The HazMat Guys

In this episode, Mike and Bob talk to Jim Jaracz about codes and standards and how they apply to the world of hazmat.

Complete Show Notes

1:20 Background on Jim Jaracz

  • Joined the fire service in 1989 and has worked in volunteer, professional, and industrial firefighting
  • Has served in positions from firefighter all the way up to assistant chief
  • MS in occupational safety management and holds several certificates for various codes and standards
  • Also instructs code-related classes at various state entities through the National Fire Academy

2:00 Origin and Development of Hazmat Codes and Standards

  • A lot of these date back to the early 1900s – policy changes are often a result of tragedy or other large-scale issues
  • After World War II, we began to find more ways to apply and enhance hazardous materials – led to the need for new codes and standards

4:20 Important Players in the Field of Codes

  • The International Code Council (ICC) and the National Fire Protection Association (NFPA) provide the codes and the standards
  • A code is what is required – i.e. an exit sign or sprinkler system in a building
  • A standard tells you how things required by codes should be designed
  • Many jurisdictions have adopted ICC – stemmed from what was known as the Southern Standard Code, the Uniform Code, and the Boca Code, all of which dated back to the early 1900s
  • These code groups were combined in the 1990s to create the best code resource out there
  • First modern code book that covers every field was published in 2000
  • Since then, codes have continued to grow and change – cycles and code revisions generally occur every 3 years

7:15 Who Enforces These Codes and Standards?

  • Local jurisdiction adapts standards and codes into effect and enforces them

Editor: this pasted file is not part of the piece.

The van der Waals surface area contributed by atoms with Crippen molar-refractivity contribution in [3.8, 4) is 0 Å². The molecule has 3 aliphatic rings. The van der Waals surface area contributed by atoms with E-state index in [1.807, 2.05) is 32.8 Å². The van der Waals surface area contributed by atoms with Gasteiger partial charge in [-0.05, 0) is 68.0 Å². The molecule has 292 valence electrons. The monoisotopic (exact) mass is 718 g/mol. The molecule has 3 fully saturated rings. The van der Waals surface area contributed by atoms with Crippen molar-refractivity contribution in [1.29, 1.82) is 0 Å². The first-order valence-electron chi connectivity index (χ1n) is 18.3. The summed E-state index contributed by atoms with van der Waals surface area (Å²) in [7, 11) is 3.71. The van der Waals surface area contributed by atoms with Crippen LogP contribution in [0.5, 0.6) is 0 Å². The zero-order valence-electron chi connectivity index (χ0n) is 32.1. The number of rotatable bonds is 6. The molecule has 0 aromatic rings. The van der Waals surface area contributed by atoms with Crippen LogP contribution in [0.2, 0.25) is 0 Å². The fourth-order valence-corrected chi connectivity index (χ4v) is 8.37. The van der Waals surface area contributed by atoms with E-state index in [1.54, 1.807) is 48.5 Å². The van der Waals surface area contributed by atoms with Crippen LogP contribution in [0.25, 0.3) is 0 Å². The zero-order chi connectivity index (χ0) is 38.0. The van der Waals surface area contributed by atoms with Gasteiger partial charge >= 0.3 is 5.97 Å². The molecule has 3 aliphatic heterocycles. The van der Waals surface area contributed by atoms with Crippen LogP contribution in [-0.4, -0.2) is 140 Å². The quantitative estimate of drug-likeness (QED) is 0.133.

• There are also state-wide codes – however, some states allow individual jurisdictions to adapt the code for themselves or use older codes

9:00 How Codes and Standards Apply to the Hazmat World

  • Even though these codes are international, they’re still used on a local level – there are also EPA and OSHA requirements that go along with codes
  • Fire Code is broken up into sets of chapters – Chapter 50 is the hazardous materials chapter
  • There are also sections on flammable and combustible liquids, aerosols, oxidizers, etc.
  • NFPA 400 is also enforceable if it’s adapted on a local level – same goes for NFPA 30
  • Identify the product you’re dealing with and always reference the codes and standards sections that relate to it
  • You have to do an environmental scan – identify different factors on-site so you can act effectively

13:05 Conflicts Among Different Codes

  • Inspectors might sometimes be as stringent and strict as possible to cover their bases in case of conflicting codes
  • Some jurisdictions might also call on a third-party consultant or get a code specialist to help them identify what needs to be enforced
  • Keep in mind that codes are created via consensus with input from a variety of people in a variety of jobs

16:00 Reporting and Codes

    • This report has to be submitted to the local fire department that identifies hazardous materials on-site if they exceed maximum allowable quantities for that product
    • States what the hazmat is, where it is, and explains any contingency measures in place to reduce risk
    • All reporting instructions and documents can be found on the EPA’s website
  • Most counties have a Local Emergency Planning Committee (LEPC) – TIER II reports also have to go to them
  • The State Emergency Response Committee (SERC) also gets a copy – they help you determine response and mitigation protocols

22:40 Role of the Inspector

  • The inspector is the eyes and ears for that fire department – they’re the ones almost patrolling the jurisdiction to identify risk and look at new construction
  • They have to understand which information will benefit the firefighting crew
  • Some jurisdictions might have a civilian inspector, while others have former ladder crew firefighters
  • The key to the relationship between inspectors and suppression staff is communication – it’s a two-way street
  • They’ll also share SDS and MSDS with the crew so they know what they’re getting themselves into

26:10 The Future of Hazardous Materials and Codes

  • More developments in chemicals, which means more hazards and dangerous situations
  • Don’t be afraid of the code – instead, know your stuff and seek out resources if you don’t know what to do

Have a question? Send an email to or leave a message on our Haz Mat Guys comment hotline: 843-628-1484

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